How to use support and resistance levels in trading

One enduring feature of market analysis is the imposition of lines on charts. Two popular ones are support and resistance trendlines. But how useful are these trendlines? Do they really improve our market analysis and trading success?

To answer these questions, we first need to know what support and resistance are. Consider this price sequence:

20—50—20—50—20—50

Immediately, you can see that the support is at 20 and the resistance at 50. In other words, a support is an area of demand, whilst a resistance is an area of supply. Logically, prices fall from resistance; and rise from support.

In actual financial markets, however, randomness pervades. This means that prices are more likely to look like:

21—52—23—46—26—44

Where are the support and resistance (S/R) now? Far harder to know. The resistance could be 50, 48 or 45.

Our next question, then, is this: Which sequence would you bet? I suspect the first one. Why? Because it offers relatively more ‘certainty’ due to its better defined price pattern. This certainty gives you, as an investor, more confident that prices will continue to behave 20—50—20—50…

Therefore, just with these simple observations we note:

Observation 1 – S/R trendlines are one way to see ‘patterns’ in financial prices. Nothing more, nothing less. Trade management still counts.

Observation 2 – S/R trendlines are ‘self-reinforcing’, meaning that the more people look at it, the more significant it will be. And the better defined the chart patterns are, the more people will look at it. So pick the most obvious ones.

Observation 3 – Peaks and troughs are seldom ‘exact’. Prices don’t peak at 7000.00 but at 7012.15. So when drawing S/R, remember to give prices room to move. ‘Trend bands’ are slightly better than trendlines.

Application – FTSE 100 Index

To tie these observations into chart analysis, we look at the UK FTSE 100 Index.

During 1998-2018, where do you think was the obvious resistance level? 7,000 of course. Thrice the index rallied to this level and failed twice to break above this level. And support? Hmmm, I would pick 3,500 – a level reaffirmed twice, in 2003 and 2008. But on recent data, 5,000 or 6,000 are two candidates.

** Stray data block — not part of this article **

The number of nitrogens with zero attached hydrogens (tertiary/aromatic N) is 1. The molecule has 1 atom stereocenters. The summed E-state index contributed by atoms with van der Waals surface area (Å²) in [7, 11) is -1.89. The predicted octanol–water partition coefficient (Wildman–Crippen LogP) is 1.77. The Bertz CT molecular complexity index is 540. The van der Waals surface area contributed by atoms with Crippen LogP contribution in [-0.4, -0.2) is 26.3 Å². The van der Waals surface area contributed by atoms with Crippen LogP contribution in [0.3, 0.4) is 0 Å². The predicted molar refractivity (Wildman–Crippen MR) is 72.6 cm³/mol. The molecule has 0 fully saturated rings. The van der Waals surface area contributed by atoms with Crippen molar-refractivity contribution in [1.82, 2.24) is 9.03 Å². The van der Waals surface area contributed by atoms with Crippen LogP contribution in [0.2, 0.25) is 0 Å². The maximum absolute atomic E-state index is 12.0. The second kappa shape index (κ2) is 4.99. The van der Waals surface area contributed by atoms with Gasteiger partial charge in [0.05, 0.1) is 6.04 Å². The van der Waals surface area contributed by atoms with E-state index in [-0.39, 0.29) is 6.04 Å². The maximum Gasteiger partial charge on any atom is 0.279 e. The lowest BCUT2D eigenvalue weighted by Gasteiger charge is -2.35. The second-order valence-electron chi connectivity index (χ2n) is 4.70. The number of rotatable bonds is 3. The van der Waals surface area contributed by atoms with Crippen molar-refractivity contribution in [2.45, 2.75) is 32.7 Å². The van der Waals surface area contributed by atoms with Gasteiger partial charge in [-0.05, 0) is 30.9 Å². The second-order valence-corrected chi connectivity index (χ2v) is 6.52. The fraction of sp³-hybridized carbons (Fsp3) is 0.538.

Without going into a deep analysis on Footsie’s valuation or UK’s macro performance, which directional bias is the FTSE 100 on: Up or down? Certainly up. This is because prices are closer to its long-term resistance than support.

Note further that, in late 2016 when Footsie cleared the 7,000 resistance, this made headlines (eg, ’FTSE in Uncharted Territory’) and drew in many momentum buyers. The breakout at 7,000 gave way to a year-long, 800-point rally. This leads us to the next two S/R observations:

Observation 4 – S/R trendlines that coincide at big round number levels attract the most attention.

Observation 5 – A break of these levels generates price momentum in the direction of the breakout. So join the crowd.

Conclusion

S/R are useful charting tools to analyse markets. But they are not everyone’s cup of tea. If you are keen on them, do keep in mind the above observations and make S/R trendlines really simple. In my experience, over-complicated trendlines often lead to ‘analysis paralysis’, which is detrimental to investment success. A consistent, logical application of long-term S/R trendlines will make your analysis far more efficient – and makes you better attune to the prevailing trends.

Ten things to understand before you start trading…

1.    How to use support and resistance levels in trading
2.   Using Moving Averages Effectively – Part 1
2.5 Using Moving Averages Effectively – Part 2
3.   Momentum indicators and trends change
4.   Understanding Price Breakouts and its Significance
5.   Q&A On Price Patterns With Jackson Wong PhD
6.   The Importance of Group Analysis
7.   Three Chart Characteristics That Precede A Trend Change
8.   Thoughts on trading the market via Breadth
9.   Six Market Trends To Look For Outside Individual Price Action
10. The Key To Long-Term Investment Success – Know Yourself…

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